Vaccinations Before Overseas Travels

This is an archived article and the information in the article may be outdated. Please look at the time stamp on the story to see when it was last updated.

New research shows that more Americans are putting themselves and others at risk of highly contagious diseases by not getting the proper vaccinations before traveling overseas.

"Once you get the two shots, that's a lifetime immunity."

Frequent traveler, Ben Pratt, is going to India in January and is getting his shots now to make sure he doesn't get sick overseas.

"I know friends that have been sick overseas, and I don't want that for me or my companions."

A new study finds many Americans are traveling overseas without being fully vaccinated for the measles, mumps, and rubella. Researchers examined nearly 41,000 international US fliers and found 16% needed the MMR vaccine, but only about half chose to receive it. Health experts say most measles outbreaks in the US are caused by un-vaccinated people who are infected overseas.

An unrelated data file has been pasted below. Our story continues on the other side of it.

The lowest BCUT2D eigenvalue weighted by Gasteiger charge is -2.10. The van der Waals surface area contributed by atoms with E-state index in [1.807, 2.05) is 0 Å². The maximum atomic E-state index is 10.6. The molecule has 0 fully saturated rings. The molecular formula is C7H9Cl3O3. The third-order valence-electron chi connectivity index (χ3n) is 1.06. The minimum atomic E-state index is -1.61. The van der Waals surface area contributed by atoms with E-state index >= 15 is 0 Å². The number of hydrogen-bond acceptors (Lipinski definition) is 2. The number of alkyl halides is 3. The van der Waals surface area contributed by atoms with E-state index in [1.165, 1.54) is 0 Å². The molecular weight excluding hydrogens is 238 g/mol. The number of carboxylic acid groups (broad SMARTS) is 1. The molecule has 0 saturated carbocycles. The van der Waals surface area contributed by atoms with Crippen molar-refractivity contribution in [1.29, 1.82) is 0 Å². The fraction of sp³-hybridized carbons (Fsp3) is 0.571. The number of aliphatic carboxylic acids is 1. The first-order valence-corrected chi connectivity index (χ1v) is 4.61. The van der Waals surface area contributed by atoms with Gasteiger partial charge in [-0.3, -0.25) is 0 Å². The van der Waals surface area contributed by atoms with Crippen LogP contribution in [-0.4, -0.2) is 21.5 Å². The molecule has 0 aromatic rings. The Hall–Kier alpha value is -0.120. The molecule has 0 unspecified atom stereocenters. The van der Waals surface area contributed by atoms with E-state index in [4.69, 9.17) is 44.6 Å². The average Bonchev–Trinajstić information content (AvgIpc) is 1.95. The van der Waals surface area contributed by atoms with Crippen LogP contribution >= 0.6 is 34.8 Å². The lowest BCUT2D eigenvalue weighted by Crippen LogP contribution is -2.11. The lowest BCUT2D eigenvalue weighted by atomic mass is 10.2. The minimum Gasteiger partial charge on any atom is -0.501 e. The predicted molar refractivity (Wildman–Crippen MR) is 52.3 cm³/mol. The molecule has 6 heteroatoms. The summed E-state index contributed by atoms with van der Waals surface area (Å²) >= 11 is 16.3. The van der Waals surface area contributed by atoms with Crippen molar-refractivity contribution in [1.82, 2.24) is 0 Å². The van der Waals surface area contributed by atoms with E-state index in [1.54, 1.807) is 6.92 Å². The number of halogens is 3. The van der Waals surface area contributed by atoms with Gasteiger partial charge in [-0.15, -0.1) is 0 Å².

Rayann Aziz, Executive Director of Passport Health explains, "Most people believe that they've already had their childhood immunizations. They're just like oh yeah, I would have had that, and no further consideration."

Another study finds that a hepatitis-a outbreak in Mexico earlier this year could have been prevented if the travelers had been vaccinated.

Dr. Amy Edwards at University Hospitals Case Medical Center says, "Even if you're going Mexico, Europe, anywhere you're traveling, there are probably vaccines that you should check on."

Doctors say anyone traveling overseas should consult with health experts 2 months before leaving the country.

Exposure to contaminated food and water is the most common way Americans get infected with hepatitis-A, which can lead to fever, nausea, stomach pain, and jaundice. Measles is one of the most contagious diseases in the world and can cause pneumonia, brain swelling, and potentially death.

Sponsored by: Mercy Health System